Remembrance Sunday: The important thing is just to be there

I will always think of my late great uncle Tom at this time of year

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It was, I think, my great uncle Tom's hands I first noticed and still remember now above all else.

Two bunches of bananas resting on the arms of his chair. No jewellery save for a single band of gold around his wedding finger. Sometimes holding cards, sometimes holding a roll-up, sometimes holding the hand of the girl he married not long after demobbing in '46.

They were man's hands; hands, which, metaphorically at least, had ripped the chains from the gates of Belsen.

My great uncle Tom was among the first Allied soldiers into the German concentration camps as the Second World War came to a close. He was younger then than I am now.

They say he told the girl once, briefly, vaguely, then never mentioned it again. He went insane long before I was old enough to play cards with him or smoke with him or introduce him to the girl who maybe one day I'll ask to marry me.

I think of my great uncle Tom - my late great uncle Tom - this time of year. I remember him.

He didn't fall fighting but he sacrificed half his youth and eventually all his mind in the name of freedom, so it seems sort of appropriate.

Fact is, though, I'd never been to a Remembrance Service until a couple of years ago. It wasn't that I didn't appreciate or understand or care. It's just that these things combine the sort of stuff I'm naturally suspicious of: religion, politicians, ceremony and Sunday mornings.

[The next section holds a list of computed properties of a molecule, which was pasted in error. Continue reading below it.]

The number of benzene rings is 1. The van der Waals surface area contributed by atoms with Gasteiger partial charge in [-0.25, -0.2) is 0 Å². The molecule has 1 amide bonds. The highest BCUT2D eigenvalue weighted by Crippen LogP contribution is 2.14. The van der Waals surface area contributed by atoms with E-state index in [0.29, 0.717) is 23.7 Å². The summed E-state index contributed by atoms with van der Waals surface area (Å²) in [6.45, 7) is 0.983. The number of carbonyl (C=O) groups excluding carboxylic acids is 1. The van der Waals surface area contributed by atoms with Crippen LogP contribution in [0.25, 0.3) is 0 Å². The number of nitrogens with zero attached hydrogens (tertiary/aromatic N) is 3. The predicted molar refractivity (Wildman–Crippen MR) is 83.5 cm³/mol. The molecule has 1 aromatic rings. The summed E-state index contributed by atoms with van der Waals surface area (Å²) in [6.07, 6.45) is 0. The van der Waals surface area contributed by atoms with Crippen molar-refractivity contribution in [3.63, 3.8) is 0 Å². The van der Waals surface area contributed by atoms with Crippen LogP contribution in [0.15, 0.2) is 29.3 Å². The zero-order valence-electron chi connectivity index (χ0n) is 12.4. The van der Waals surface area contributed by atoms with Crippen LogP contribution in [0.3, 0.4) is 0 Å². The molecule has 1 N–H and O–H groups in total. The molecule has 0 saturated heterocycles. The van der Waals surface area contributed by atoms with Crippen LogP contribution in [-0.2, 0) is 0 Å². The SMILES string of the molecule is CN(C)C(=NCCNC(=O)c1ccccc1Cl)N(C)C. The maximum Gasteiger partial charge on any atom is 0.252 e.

I promise not to forget, I told my grandad once, just don't make me go and remember.

Something changed, though. Covering a service as a cub reporter I realised the religion and the ceremony and all that other stuff is just decoration. The important thing was just to be there; not just to think thoughts of thank you from a hungover bed but to make an effort to somehow say something in person; to show you appreciate the sacrifices other men have made.

And so Sunday mornings, early-mid November, there I'll be standing outside a town hall or a church.

It's always cold, always brass bloody monkeys. I stand hunched up in my big woollen coat, thinking of bed and bacon and being warm, while these old boys, in their 80s and 90s, stand, spines like rods of iron, shirt sleeves blowing in the wind, medals gleaming.

I always look at their hands. They're always like bunches of bananas too. Maybe it's a generational thing.

Once, an old girl recognised me as I stood shivering.

"I read you every week," she said, thumping me hard on the back. "You write a lot of nonsense."

But it was her and my great uncle Tom's generation who sacrificed so much for my right to write it. So what could I say? I said thank you and I meant it.

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